A sentence is made of phrases, which in turn are made of words, just as matter is made molecules, which are in turn made of atoms. Just as atoms are of different types (elements), words are of different types (parts of speech).
But there is a crucial difference. A typical sentence consists of a verb phrase and a noun phrase. These may be single words - verbs or nouns, but can also be built from words and phrases, including verb phrases and noun phrases. Thus phrases are recursive - they can be built from other phrases of the same type. This gives language a richness that is absent in hierarchical structures such as matter, where each level is built from simpler structures.
It is this richness of language that makes it a natural model for logic, and much of formal logic was traditionally modeled on language. We see this briefly in the case of first order logic, before turning to an overview of how and why to go beyond this.
First order logic
First-order logic is based on a language with words being variables, constants, functions, relations (predicates), quantifiers, logical operations. There are two types of phrases - terms and formulas, which are built out of these words. Terms can be single words - constants or variables, or can be built by applying a function to the appropriate number of terms; formulas can be built from terms. This is very similar to a formal grammar for a language.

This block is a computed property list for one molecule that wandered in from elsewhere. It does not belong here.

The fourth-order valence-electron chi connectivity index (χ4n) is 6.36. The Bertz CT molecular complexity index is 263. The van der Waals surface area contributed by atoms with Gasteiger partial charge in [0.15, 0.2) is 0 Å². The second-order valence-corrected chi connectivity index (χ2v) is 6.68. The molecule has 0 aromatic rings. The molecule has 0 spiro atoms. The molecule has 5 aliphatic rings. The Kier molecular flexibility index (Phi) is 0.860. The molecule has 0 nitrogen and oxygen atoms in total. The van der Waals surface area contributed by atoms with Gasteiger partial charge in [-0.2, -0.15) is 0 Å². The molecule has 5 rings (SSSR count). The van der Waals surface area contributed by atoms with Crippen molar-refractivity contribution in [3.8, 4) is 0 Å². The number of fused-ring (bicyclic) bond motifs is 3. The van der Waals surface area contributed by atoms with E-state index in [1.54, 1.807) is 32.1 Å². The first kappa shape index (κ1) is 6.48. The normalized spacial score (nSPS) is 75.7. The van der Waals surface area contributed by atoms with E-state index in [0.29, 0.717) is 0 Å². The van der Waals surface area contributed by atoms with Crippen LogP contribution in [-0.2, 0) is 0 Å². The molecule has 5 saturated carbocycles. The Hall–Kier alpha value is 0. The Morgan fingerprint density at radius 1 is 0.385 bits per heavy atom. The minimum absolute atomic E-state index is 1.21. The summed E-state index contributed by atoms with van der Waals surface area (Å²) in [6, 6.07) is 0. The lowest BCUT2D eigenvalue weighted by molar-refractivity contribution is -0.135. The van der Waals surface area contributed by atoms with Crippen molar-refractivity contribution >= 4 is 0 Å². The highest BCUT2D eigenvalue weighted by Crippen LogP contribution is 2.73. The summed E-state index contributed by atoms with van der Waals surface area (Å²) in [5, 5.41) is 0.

Traditional foundations of mathematics are based on first order logic giving the grammar - i.e., rules for constructing terms, formulas, proofs etc., with the vocabulary of set theory. This has proved sufficient to work consistently. Yet there are serious limitations.
We can build functions by applying functions to terms, but not to other functions (functions are not terms). This means that we cannot naturally express functions of functions, such as the norm of a linear transformation. A naive approach will be to simply treat functions as terms, and allow expressions like $f(f)$, but this leads to paradoxes.
In set theory the approach taken is to use indirect descriptions - functions as relations, which are sets of pairs. This is fine in terms of issues like paradoxes and consistency, but results in formalizations of actual mathematics being absurdly verbose and bearing hardly any resemblance to real mathematics.
While terms in first-order logic, like phrases in a language, can be built recursively, the types of words, like the part of speech, are a fixed finite set - variables, constants, functions, quantifiers etc. In particular there is no type representing functions from a given type to another given type. In type theory, we allow not only terms but their types to be recursively generated, with rules telling us how to construct both terms and types, and how to determine the type of a term.
There are many flavours of type theory. It was discovered by Curry and Howard that dependent type theory contains not only set theory but the usual rules of reasoning, making for very efficient and elegant foundations. We shall study a flavour of dependent type theory due to Per Martin-Löf, which turns out to have remarkable connections to topology.